10 biggest award snubs in NFL history

This season is one of the most contentious MVP races in recent memory. There will be some fans who will be mad, but their complaints will pale in comparison to these NFL Awards snubs.

San Francisco 49ers receiver #80 JERRY RICE
San Francisco 49ers receiver #80 JERRY RICE / Malcolm Emmons-USA TODAY Sports
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1. 1982 NFL MVP
Winner: Mark Moseley
Snub: Dan Fouts

A kicker?!? A kicker won the NFL MVP for the 1982 season? For those who don't know, Mark Moseley was a very good kicker in 1982. He hit on 20 of 21 field goals, a then-record 95.2 success rate. Other players have won some sort of MVP award while kicker was one of their positions, but they both mainly won the award for their primary position. Moseley was a kicker and kicker only.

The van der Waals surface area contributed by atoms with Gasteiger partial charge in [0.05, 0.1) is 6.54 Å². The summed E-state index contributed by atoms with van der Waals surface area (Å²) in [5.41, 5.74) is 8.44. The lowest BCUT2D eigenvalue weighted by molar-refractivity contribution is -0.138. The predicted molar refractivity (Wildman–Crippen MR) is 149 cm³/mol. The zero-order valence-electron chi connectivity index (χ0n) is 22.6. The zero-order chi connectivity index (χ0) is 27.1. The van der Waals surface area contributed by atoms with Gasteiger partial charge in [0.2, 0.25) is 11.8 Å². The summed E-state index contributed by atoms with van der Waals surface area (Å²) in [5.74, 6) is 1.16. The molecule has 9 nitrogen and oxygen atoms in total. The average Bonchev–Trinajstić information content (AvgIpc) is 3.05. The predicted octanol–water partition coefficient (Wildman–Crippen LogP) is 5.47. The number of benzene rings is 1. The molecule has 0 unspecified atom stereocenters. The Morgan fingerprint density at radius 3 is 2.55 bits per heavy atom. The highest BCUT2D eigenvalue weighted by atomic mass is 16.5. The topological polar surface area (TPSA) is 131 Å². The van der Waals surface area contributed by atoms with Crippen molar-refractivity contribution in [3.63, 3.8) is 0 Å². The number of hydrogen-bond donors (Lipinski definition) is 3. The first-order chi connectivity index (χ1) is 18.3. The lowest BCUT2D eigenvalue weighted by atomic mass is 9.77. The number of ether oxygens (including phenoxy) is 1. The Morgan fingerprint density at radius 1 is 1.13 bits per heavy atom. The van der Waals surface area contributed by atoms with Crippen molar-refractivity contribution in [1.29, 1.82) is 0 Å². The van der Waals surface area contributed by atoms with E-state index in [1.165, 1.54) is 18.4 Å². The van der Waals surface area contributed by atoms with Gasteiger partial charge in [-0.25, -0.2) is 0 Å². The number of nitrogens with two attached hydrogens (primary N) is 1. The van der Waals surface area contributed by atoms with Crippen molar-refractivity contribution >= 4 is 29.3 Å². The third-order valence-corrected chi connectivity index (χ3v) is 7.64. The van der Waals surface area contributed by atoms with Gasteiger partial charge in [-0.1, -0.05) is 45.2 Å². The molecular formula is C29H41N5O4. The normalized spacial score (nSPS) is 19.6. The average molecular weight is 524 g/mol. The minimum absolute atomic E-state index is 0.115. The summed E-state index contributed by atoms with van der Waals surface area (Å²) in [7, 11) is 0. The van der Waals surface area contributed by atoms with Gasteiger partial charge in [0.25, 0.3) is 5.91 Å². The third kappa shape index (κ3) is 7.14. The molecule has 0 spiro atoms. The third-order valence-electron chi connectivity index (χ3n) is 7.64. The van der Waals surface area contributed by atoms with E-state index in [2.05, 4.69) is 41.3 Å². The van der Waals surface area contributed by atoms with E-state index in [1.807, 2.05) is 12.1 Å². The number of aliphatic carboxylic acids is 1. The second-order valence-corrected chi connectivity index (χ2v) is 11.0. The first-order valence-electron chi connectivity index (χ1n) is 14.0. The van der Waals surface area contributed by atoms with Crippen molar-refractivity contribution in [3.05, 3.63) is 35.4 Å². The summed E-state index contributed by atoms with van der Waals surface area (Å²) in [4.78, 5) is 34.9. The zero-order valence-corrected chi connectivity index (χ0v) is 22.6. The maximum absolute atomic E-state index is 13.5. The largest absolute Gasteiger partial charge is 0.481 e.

Moseley likely won the award based on how others on this list won; he had a great narrative. Washington head coach Joe Gibbs used a draft pick to bring in University of Miami kicker Dan Miller. Word on the street was Moseley was trade fodder after two mediocre seasons and a high-premium contract. Yet, the noise made him better.

Still, we're talking about a kicker here. He plays maybe 10 percent of the game, and likely a lot less. Meanwhile, Dan Fouts put together a campaign that many say would change football. He averaged 320 yards per game. In yet another strike-shortened season, he would be over 5,000 yards with those averages in 1982. That would have easily been a record.

Did Fouts lose out because voters are bad at math? Fouts was named MVP by the PFWA, and he won the player-awarded Jim Thorpe Trophy. Still, losing out on the Associated Press MVP, largely believed as the true Most Valuable Player, has to hurt.

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